Sean Penn’s interview with Mexican drug kingpin El Chapo, and El Chapo’s later arrest, are all over the news at the moment. Predictably, many individuals, news outlets, and even presidential candidates are condemning Penn’s interview, according to ABC News.
More than just the interview, critics are upset with Sean’s contention that the United States’ “war on drugs” is responsible for drug lords like El Chapo.
A possibly smaller, but no less vocal, group of people are asking an important question: “Is Sean Penn right?”
There’s a strong argument to be made that Penn is, in fact, right.
At the end of “El Chapo Speaks,” the article recounting his interview with El Chapo, Penn makes a statement that should cause anyone reading it to at least pause, reflect, and ask two questions.
Sean’s statement reads as follows.
“Still, today, there are little boys in Sinaloa who draw play-money pesos, whose fathers and grandfathers before them harvested the only product they’d ever known to morph those play pesos into real dollars. They wonder at our outrage as we, our children, friends, neighbors, bosses, banks, brothers and sisters finance the whole damn thing. Without a paradigm shift, understanding the economics and illness of addiction, parents in Mexico and the U.S. will increasingly risk replacing that standard parting question to their teens off for a social evening – from ‘Where are you going tonight?’ to ‘Where are you dying tonight?'”
The first question to ask about Sean Penn’s statement is, “Is this true?”
For many of us, the answer to that question is, “Yes. This is true.” The war on drugs, and the unwillingness to focus on preventing and remedying addiction, has created a nightmare landscape, including not only drug lords like El Chapo, not only ruined and lost lives of addicts, but also ruined lives across the world. Those ruined and lost lives aren’t just Americans. They include people working in the drug trade for lack of any other choice and DEA agents fighting the drug war for the same reason — lack of any other choice.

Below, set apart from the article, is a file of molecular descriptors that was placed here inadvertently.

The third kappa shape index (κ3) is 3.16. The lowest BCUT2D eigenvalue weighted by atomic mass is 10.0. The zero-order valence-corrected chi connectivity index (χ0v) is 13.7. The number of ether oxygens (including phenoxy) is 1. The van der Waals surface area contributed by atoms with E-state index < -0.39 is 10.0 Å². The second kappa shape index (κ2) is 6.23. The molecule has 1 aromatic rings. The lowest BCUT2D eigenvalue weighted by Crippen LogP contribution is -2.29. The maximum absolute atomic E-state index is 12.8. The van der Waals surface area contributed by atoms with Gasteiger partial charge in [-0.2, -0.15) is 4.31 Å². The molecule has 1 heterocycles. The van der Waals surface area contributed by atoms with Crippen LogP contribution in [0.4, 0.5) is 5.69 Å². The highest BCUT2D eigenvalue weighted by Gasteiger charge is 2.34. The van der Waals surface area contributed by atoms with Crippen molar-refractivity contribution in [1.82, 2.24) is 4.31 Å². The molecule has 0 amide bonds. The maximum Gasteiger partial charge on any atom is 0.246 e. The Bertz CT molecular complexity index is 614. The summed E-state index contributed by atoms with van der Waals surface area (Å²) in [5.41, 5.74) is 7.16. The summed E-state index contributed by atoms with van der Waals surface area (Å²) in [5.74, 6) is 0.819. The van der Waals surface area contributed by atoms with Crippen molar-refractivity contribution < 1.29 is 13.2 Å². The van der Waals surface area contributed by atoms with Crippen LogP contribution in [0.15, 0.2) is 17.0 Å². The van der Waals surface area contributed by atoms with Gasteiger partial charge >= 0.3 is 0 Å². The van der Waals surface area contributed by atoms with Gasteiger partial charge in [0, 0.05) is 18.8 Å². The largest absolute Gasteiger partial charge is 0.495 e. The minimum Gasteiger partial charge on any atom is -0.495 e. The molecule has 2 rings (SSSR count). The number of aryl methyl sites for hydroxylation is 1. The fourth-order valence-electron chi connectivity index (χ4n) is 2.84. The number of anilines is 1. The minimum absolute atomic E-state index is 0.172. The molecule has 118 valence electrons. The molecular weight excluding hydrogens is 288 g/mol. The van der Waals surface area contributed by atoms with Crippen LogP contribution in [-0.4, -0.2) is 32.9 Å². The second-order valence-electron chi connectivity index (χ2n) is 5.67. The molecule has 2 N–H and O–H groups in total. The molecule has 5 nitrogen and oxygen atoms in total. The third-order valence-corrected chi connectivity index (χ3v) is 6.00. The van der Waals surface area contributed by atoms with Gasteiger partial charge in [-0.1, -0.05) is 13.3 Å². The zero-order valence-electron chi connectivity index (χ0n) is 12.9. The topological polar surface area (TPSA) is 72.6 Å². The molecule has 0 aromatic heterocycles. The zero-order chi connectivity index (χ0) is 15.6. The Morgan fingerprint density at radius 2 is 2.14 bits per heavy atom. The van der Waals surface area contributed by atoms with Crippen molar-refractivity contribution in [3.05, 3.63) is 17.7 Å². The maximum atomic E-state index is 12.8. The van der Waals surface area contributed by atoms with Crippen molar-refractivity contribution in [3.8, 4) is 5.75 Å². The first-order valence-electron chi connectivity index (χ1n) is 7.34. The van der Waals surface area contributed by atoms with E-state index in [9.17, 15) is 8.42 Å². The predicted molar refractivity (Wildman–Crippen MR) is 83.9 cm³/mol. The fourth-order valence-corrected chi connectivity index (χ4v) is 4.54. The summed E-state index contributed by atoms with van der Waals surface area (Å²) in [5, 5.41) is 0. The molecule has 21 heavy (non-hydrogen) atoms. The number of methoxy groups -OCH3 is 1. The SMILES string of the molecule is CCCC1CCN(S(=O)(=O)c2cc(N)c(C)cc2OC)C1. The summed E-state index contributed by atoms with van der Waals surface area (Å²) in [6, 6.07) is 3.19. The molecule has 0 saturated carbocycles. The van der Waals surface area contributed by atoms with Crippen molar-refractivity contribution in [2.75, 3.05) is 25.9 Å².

Some people will look at Penn’s statement and say immediately, without thinking, “No, it’s not true.”
This brings us to the second question. If Penn is not right, if what he says is not true, then what if? What if Sean Penn is right and what he says is true? What would his being right look like, and what would it require from the United States government and our people?
It’s easy to find people condemning Sean’s article and his statement, and it’s easy to jump on board with that judgment. However, the opposing view is, in many cases, well thought out and worth considering.
Sean Penn has done more to help the ‘War on Drugs’ than all of Fox News.— Ghaati Masala (@ghaatimasala) January 12, 2016
Sean Penn's@RollingStone article is only immoral if we aren't allowed to question the "War On Drugs" https://t.co/wKySl6LWFE— Matthew Blakeway (@MatthewBlakeway) January 12, 2016
There is much about The War on Drugs, which does not bear inspection. I'm glad Sean Penn is looking into it! https://t.co/EyJUijKVL4— Richard Gillard (@RickyBaby321) January 11, 2016
Taking the position that Sean Penn is right, and that waging a “war” on drugs is exacting an unnecessary and unacceptable toll on people, what can and should be done?
Before anything else can happen, we need the paradigm shift that Penn suggests.
Perhaps one way to bring about Sean Penn’s proposed shift in thinking would be for the people responsible for continuing the war on drugs to learn more, personally, about the casualties of this war. An obvious starting place might be the addicts, but I would suggest that first the legislators and other government officials involved meet with the families of DEA agents killed in the line of duty.
Then they should ask themselves, “Was the end worth this cost?”
It may be hard to sympathize with an addict. I would think it would be harder to harden a heart against children asking why their parents died.
What do you think about the Sean Penn interview with El Chapo? Was Penn right?